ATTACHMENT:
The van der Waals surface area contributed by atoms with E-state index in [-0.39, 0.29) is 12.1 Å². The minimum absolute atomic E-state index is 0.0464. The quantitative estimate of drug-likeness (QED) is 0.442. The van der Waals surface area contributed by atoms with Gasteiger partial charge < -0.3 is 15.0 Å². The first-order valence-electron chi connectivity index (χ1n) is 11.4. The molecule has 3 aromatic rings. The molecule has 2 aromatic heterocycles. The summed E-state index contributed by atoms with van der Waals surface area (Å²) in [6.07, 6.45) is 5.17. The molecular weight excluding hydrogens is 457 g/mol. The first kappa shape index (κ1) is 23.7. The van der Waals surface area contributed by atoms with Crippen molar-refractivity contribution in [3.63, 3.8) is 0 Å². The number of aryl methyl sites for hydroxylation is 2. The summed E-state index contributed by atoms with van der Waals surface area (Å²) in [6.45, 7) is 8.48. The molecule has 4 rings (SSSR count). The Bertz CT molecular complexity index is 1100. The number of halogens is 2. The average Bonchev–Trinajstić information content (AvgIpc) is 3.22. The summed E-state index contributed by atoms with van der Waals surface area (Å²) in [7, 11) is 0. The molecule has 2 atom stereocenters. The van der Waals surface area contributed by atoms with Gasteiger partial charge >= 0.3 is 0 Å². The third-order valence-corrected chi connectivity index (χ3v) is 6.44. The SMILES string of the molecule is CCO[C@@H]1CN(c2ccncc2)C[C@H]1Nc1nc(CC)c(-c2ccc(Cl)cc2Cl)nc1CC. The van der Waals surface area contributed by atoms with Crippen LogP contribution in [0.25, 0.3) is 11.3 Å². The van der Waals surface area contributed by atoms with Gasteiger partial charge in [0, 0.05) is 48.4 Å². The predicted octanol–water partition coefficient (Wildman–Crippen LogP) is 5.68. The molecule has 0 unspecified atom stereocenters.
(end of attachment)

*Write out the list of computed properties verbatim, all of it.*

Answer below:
The van der Waals surface area contributed by atoms with E-state index in [-0.39, 0.29) is 12.1 Å². The minimum absolute atomic E-state index is 0.0464. The quantitative estimate of drug-likeness (QED) is 0.442. The van der Waals surface area contributed by atoms with Gasteiger partial charge < -0.3 is 15.0 Å². The first-order valence-electron chi connectivity index (χ1n) is 11.4. The molecule has 3 aromatic rings. The molecule has 2 aromatic heterocycles. The summed E-state index contributed by atoms with van der Waals surface area (Å²) in [6.07, 6.45) is 5.17. The molecular weight excluding hydrogens is 457 g/mol. The first kappa shape index (κ1) is 23.7. The van der Waals surface area contributed by atoms with Crippen molar-refractivity contribution in [3.63, 3.8) is 0 Å². The number of aryl methyl sites for hydroxylation is 2. The summed E-state index contributed by atoms with van der Waals surface area (Å²) in [6.45, 7) is 8.48. The molecule has 4 rings (SSSR count). The Bertz CT molecular complexity index is 1100. The number of halogens is 2. The average Bonchev–Trinajstić information content (AvgIpc) is 3.22. The summed E-state index contributed by atoms with van der Waals surface area (Å²) in [7, 11) is 0. The molecule has 2 atom stereocenters. The van der Waals surface area contributed by atoms with Gasteiger partial charge >= 0.3 is 0 Å². The third-order valence-corrected chi connectivity index (χ3v) is 6.44. The SMILES string of the molecule is CCO[C@@H]1CN(c2ccncc2)C[C@H]1Nc1nc(CC)c(-c2ccc(Cl)cc2Cl)nc1CC. The van der Waals surface area contributed by atoms with Crippen LogP contribution in [0.25, 0.3) is 11.3 Å². The van der Waals surface area contributed by atoms with Gasteiger partial charge in [0, 0.05) is 48.4 Å². The predicted octanol–water partition coefficient (Wildman–Crippen LogP) is 5.68. The molecule has 0 unspecified atom stereocenters.